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Claddagh CC63CD; 48 minutes; 1998
For anyone fed on a diet of Irish traditional albums, Black Black Black proved a shock in more ways than one. Instead of a typical cover, say a musician with instrument or a photograph of some dreamy Connemara landscape, here were three men of a certain age, dressed in black, and staring with an insouciant intimacy at the camera lens. Then there was the stark gravity of the title, suggesting a triplication of the depths of despair, and lastly the band’s arcane name itself, taken from a term used to describe a form of stylistic ornamentation employed by uilleann pipers.
If such was not enough, the sombre theme continued inside the liner where the track listings were presented in white type on a black background, supplemented by even more austere monochrome photographs of the trio. There was to be one final shock in store, for the album’s co-producer, alongside the band, was not one of Ireland’s alumni such as Dónal Lunny or P.J.Curtis, but the American Shel Talmy - yep, that Shel Talmy of Swinging Sixties renown, producer of such hits as The Who’s My Generation, The Kinks’ You Really Got Me and The Easybeats’ Friday on My Mind. “It was enough,” as P.J. told me, “to believe that I’d never work in Ireland again.” Fortunately, this proved not to be the case.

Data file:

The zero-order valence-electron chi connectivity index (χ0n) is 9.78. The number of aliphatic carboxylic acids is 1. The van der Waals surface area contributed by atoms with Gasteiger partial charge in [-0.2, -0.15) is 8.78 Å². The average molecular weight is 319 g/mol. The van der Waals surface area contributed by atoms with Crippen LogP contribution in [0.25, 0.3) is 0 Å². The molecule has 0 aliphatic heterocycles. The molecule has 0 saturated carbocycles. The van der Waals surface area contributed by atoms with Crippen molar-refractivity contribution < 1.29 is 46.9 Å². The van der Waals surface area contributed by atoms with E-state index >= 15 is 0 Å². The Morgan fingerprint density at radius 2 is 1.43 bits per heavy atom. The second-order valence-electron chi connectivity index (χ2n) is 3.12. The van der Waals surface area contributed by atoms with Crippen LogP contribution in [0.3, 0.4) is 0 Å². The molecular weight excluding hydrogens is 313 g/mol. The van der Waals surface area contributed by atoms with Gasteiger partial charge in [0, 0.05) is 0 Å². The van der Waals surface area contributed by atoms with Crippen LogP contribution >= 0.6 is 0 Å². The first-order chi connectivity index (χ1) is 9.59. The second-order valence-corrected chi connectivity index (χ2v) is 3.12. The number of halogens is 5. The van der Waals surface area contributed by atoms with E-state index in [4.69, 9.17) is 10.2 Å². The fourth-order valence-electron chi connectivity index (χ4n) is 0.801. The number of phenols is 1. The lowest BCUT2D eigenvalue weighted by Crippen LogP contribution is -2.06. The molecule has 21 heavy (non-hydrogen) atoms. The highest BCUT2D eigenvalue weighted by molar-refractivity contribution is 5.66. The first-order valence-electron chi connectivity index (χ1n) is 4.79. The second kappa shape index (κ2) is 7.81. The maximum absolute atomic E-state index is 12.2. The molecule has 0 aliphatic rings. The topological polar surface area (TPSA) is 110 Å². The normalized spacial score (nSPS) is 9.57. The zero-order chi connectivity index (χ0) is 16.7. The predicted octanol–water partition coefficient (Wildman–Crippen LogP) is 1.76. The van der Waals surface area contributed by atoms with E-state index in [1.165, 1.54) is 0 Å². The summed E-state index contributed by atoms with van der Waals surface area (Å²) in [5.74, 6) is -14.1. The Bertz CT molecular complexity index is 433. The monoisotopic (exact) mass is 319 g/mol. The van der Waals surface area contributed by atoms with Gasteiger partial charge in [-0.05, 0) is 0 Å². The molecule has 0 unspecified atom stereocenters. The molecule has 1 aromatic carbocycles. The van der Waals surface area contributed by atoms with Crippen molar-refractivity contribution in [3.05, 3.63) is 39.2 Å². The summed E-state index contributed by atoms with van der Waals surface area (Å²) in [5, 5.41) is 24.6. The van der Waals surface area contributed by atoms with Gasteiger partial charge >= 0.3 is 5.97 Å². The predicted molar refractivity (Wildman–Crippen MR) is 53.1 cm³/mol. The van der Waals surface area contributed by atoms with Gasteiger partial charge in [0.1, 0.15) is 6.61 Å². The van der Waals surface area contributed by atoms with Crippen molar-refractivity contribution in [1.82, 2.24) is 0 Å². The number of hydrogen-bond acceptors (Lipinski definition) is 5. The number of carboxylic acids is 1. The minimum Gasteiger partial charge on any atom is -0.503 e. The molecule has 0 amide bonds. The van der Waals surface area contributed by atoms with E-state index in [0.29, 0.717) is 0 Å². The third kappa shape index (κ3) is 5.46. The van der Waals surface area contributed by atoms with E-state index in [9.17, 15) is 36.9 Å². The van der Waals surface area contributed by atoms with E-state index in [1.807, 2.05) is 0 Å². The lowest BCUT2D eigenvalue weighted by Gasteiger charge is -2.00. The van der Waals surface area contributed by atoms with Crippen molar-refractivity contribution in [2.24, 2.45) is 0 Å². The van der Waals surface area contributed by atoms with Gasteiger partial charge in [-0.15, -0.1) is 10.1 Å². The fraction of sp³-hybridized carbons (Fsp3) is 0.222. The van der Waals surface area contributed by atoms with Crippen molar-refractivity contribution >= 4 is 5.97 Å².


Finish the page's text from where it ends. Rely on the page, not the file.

Thoroughly intrigued by now, it was time for a spot of research. Cran’s first album, The Crooked Stair, had appeared way back in 1993, released by Cross Border Media, an obscure Meath-based label which sank without trace, though plenty of legal shenanigans, just after the turn of the century. The original trio comprised the Drogheda-born singer, bouzouki-player and renowned song collector Seán Corcoran, alongside two multi-skilled Belfast musicians, the flute-player and singer Desi Wilkinson and the uilleann piper and cellist Neil Martin. By the time of Black Black Black, Ronan Browne (from a well-known Dublin musical family) had stepped in for Martin, providing uilleann pipes and whistles.
A sketch of Cran’s history, however, can never adequately elucidate why Black Black Black is such an engrossing album. It takes a touch of “draíocht” (“magic”), as fiddler Martin Hayes might say, to explain that.